Tuesday, October 28, 2008
There are lots of fabulous tshirt designs on this site but the FEED YOUR HEAD one is simply the best in my opinion and I have even ordered one to be shipped to me from the US. It is certainly going to make people look twice and I daresay, most, if not all of them, will not understand it at all:)
The description of the tshirt says: "When the white rabbit peaks, would you be so kind as to throw this tape recorder into the bathtub with me?" Yes it is a tshirt inspired by the great scene in Fear and Loathing in Las Vegas where Oscar is in the bathtub high as a kite on acid. Absolutely brilliant! And just by wearing this tshirt I will have the classic Jefferson Airplane song "White Rabbit" humming along in my head so that can only be a good thing. Anyway get to it, visit the site and get your own Feed Your Head tshirt to satisfy your twisted mind. I'm sure Hunter would have loved it.
Tuesday, October 21, 2008
"My brother, Michael, gave me a copy of Fear and Loathing: On the Campaign Trail and while I didn't get it contextually, or know many of the people that it was about, I got hooked on the writing, on the writer," she says.
Orner, who this year won an Oscar for her documentary Taxi to the Dark Side, never got to meet Thompson but was in Colorado at his Woody Creek property some 20 years later to shoot the pyrotechnic memorial service that followed his suicide in early 2005.
The filming was funded by Johnny Depp, who played the Thompson altered-ego Raoul Duke in Fear and Loathing in Las Vegas and narrates the documentary Orner made with Oscar-winning director Alex Gibney, Gonzo: The Life and Work of Dr Hunter S. Thompson.
While Thompson never won a Pulitzer Prize for his wild, participatory, highly flammable style of political commentary — described by one politician as being "the least factual but most accurate" reports of the 1972 presidential campaign — Orner and Gibney wanted to concentrate on Thompson's literary legacy.
"It would be easy to focus on the sex, drugs, rock'n'roll, party and celebrity stuff, but he was an incredibly significant writer and journalist," says Orner.
"Indeed, while it's nice to reminisce about the craziness, there are many who say we really need Hunter — or someone like him — to challenge, to challenge authority in these times, especially relevant in an election year."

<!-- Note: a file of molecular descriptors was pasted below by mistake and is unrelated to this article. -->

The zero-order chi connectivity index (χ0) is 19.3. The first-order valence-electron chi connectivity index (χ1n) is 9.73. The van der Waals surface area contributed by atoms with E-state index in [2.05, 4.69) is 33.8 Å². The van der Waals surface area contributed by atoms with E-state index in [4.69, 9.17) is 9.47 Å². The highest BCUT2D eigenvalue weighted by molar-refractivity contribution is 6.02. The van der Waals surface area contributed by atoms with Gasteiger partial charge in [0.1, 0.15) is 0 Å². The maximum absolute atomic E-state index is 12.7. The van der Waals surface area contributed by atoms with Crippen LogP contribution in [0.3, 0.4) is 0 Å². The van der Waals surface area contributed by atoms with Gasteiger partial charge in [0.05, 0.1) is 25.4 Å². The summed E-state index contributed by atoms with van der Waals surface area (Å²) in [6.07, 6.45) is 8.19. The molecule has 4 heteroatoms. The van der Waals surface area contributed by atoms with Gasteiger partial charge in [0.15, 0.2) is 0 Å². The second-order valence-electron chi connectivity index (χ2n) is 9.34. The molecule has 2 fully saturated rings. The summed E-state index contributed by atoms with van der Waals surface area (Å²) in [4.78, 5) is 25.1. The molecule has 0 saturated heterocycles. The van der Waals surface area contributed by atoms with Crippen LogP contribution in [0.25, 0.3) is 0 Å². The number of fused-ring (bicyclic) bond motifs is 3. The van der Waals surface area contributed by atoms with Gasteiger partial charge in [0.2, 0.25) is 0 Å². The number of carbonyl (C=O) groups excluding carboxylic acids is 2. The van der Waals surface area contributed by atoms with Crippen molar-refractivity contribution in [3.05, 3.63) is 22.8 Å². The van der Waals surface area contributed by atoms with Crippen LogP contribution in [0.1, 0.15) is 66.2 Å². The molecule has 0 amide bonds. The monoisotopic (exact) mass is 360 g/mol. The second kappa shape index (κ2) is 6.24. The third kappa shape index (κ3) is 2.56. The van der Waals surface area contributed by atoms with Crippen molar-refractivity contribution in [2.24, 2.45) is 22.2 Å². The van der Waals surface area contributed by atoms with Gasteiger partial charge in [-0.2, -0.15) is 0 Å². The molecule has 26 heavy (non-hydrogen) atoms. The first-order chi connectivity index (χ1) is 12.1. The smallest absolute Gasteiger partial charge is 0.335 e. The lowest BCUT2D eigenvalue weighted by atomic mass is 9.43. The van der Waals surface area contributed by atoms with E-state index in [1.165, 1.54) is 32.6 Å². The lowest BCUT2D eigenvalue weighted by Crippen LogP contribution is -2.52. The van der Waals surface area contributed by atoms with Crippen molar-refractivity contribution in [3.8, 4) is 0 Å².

Siem Reap bureau chief of the Phnom Penh Post, Peter Olszewski, who back in 1976 was "manager" of Thompson's often disaster-prone Australian lecture tour, says he was surprised by how "writerly" the Kentucky-born Thompson was.
"He worked on every word," Olszewski remembers.
"He told me how he wrote Las Vegas — what was true about the book and what was fiction — and that he set out to write an American classic, and even that admission gives the measure of the man.
"He deduced that most US classics were short books and he told me that if I did a word count on Las Vegas and The Great Gatsby, I would discover that the two were identical in word count, down to the last word."
Australia and Olszewski do not feature in Orner's film but an impressive roll-call of writing and political identities do: Tom Wolfe, Timothy Crouse, Ralph Steadman, Jimmy Buffett, Jimmy Carter, Gary Hart, George McGovern, Pat Buchanan and Rolling Stone editor Jann Wenner (who does a fair imitation of Thompson's shrieks and howls, and also breaks down in tears). Thompson's two wives and son Juan also make heartfelt contributions.
"Gathering the talent is always the fun, challenging and frustrating part of documentary-making," says Orner. "You start with such an incredible list but we got just about everyone that we wanted.
"Alex and I have made three films together now and he's always amazed at how being an Australian producer seems to help us get access to people — it seems to disarm them."
The pair having won an Oscar doesn't hurt either.
"It's true that it changes access," says Orner, who is now based in Los Angeles after four years in New York. "It becomes much easier to meet with people you want to meet with.
"But it's always hard to finance a film and even though there's significantly less money around in these days of unprecedented recession, there's still a lot more than in Australia.
"Still, I think the film industry is one of the better survivors — TV is pretty safe, the studio machine will still work — but it's the $10 million to $40 million projects that are hit hardest, the ones normally financed by hedge funds and new wealth."